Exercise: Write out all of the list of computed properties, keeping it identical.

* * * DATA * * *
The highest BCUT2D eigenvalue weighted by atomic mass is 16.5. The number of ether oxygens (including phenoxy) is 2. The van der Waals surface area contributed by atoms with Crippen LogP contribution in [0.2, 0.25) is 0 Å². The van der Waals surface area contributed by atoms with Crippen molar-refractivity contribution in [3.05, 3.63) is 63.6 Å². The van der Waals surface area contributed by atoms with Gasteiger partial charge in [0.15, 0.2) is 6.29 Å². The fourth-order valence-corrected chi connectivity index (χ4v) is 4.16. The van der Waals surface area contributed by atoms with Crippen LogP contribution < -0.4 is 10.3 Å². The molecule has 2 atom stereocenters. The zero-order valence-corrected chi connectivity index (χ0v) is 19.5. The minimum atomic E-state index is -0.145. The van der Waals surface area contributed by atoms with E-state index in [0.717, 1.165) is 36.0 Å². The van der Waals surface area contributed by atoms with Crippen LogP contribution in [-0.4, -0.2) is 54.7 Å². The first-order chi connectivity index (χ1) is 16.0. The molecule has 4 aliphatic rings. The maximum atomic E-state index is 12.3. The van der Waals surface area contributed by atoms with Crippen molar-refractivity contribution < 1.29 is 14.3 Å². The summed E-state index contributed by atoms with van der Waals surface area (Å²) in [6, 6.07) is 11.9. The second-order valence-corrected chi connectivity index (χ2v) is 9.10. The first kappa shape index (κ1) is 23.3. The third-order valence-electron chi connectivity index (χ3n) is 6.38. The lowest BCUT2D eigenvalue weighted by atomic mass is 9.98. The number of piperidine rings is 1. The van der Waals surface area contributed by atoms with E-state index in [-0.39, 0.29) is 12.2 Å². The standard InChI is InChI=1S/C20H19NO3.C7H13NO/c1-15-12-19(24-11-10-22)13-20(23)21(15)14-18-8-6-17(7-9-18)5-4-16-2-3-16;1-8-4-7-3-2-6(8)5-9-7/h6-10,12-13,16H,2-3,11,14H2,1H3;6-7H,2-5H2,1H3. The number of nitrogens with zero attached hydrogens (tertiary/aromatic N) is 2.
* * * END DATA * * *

The highest BCUT2D eigenvalue weighted by atomic mass is 16.5. The number of ether oxygens (including phenoxy) is 2. The van der Waals surface area contributed by atoms with Crippen LogP contribution in [0.2, 0.25) is 0 Å². The van der Waals surface area contributed by atoms with Crippen molar-refractivity contribution in [3.05, 3.63) is 63.6 Å². The van der Waals surface area contributed by atoms with Gasteiger partial charge in [0.15, 0.2) is 6.29 Å². The fourth-order valence-corrected chi connectivity index (χ4v) is 4.16. The van der Waals surface area contributed by atoms with Crippen LogP contribution < -0.4 is 10.3 Å². The molecule has 2 atom stereocenters. The zero-order valence-corrected chi connectivity index (χ0v) is 19.5. The minimum atomic E-state index is -0.145. The van der Waals surface area contributed by atoms with E-state index in [0.717, 1.165) is 36.0 Å². The van der Waals surface area contributed by atoms with Crippen LogP contribution in [-0.4, -0.2) is 54.7 Å². The first-order chi connectivity index (χ1) is 16.0. The molecule has 4 aliphatic rings. The maximum atomic E-state index is 12.3. The van der Waals surface area contributed by atoms with Crippen molar-refractivity contribution < 1.29 is 14.3 Å². The summed E-state index contributed by atoms with van der Waals surface area (Å²) in [6, 6.07) is 11.9. The second-order valence-corrected chi connectivity index (χ2v) is 9.10. The first kappa shape index (κ1) is 23.3. The third-order valence-electron chi connectivity index (χ3n) is 6.38. The lowest BCUT2D eigenvalue weighted by atomic mass is 9.98. The number of piperidine rings is 1. The van der Waals surface area contributed by atoms with E-state index in [-0.39, 0.29) is 12.2 Å². The standard InChI is InChI=1S/C20H19NO3.C7H13NO/c1-15-12-19(24-11-10-22)13-20(23)21(15)14-18-8-6-17(7-9-18)5-4-16-2-3-16;1-8-4-7-3-2-6(8)5-9-7/h6-10,12-13,16H,2-3,11,14H2,1H3;6-7H,2-5H2,1H3. The number of nitrogens with zero attached hydrogens (tertiary/aromatic N) is 2.